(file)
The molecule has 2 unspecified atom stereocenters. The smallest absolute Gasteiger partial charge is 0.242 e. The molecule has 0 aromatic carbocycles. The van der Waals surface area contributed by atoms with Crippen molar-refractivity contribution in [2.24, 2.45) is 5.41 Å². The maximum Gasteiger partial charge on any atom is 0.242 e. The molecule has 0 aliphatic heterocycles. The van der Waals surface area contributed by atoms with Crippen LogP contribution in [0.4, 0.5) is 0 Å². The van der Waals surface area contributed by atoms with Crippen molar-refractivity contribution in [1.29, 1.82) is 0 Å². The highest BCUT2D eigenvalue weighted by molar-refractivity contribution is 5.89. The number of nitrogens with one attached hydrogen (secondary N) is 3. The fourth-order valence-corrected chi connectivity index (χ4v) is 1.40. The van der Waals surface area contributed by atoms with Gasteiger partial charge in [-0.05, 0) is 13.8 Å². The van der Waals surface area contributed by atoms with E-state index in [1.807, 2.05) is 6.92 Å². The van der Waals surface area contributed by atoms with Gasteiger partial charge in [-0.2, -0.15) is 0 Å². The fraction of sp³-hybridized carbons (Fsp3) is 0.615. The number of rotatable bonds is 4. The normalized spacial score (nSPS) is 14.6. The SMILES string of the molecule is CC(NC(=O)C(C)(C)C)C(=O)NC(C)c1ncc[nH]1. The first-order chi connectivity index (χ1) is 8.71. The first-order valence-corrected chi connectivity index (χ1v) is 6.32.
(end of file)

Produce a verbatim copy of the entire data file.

The molecule has 2 unspecified atom stereocenters. The smallest absolute Gasteiger partial charge is 0.242 e. The molecule has 0 aromatic carbocycles. The van der Waals surface area contributed by atoms with Crippen molar-refractivity contribution in [2.24, 2.45) is 5.41 Å². The maximum Gasteiger partial charge on any atom is 0.242 e. The molecule has 0 aliphatic heterocycles. The van der Waals surface area contributed by atoms with Crippen LogP contribution in [0.4, 0.5) is 0 Å². The van der Waals surface area contributed by atoms with Crippen molar-refractivity contribution in [1.29, 1.82) is 0 Å². The highest BCUT2D eigenvalue weighted by molar-refractivity contribution is 5.89. The number of nitrogens with one attached hydrogen (secondary N) is 3. The fourth-order valence-corrected chi connectivity index (χ4v) is 1.40. The van der Waals surface area contributed by atoms with Gasteiger partial charge in [-0.05, 0) is 13.8 Å². The van der Waals surface area contributed by atoms with E-state index in [1.807, 2.05) is 6.92 Å². The van der Waals surface area contributed by atoms with Gasteiger partial charge in [-0.2, -0.15) is 0 Å². The fraction of sp³-hybridized carbons (Fsp3) is 0.615. The number of rotatable bonds is 4. The normalized spacial score (nSPS) is 14.6. The SMILES string of the molecule is CC(NC(=O)C(C)(C)C)C(=O)NC(C)c1ncc[nH]1. The first-order chi connectivity index (χ1) is 8.71. The first-order valence-corrected chi connectivity index (χ1v) is 6.32.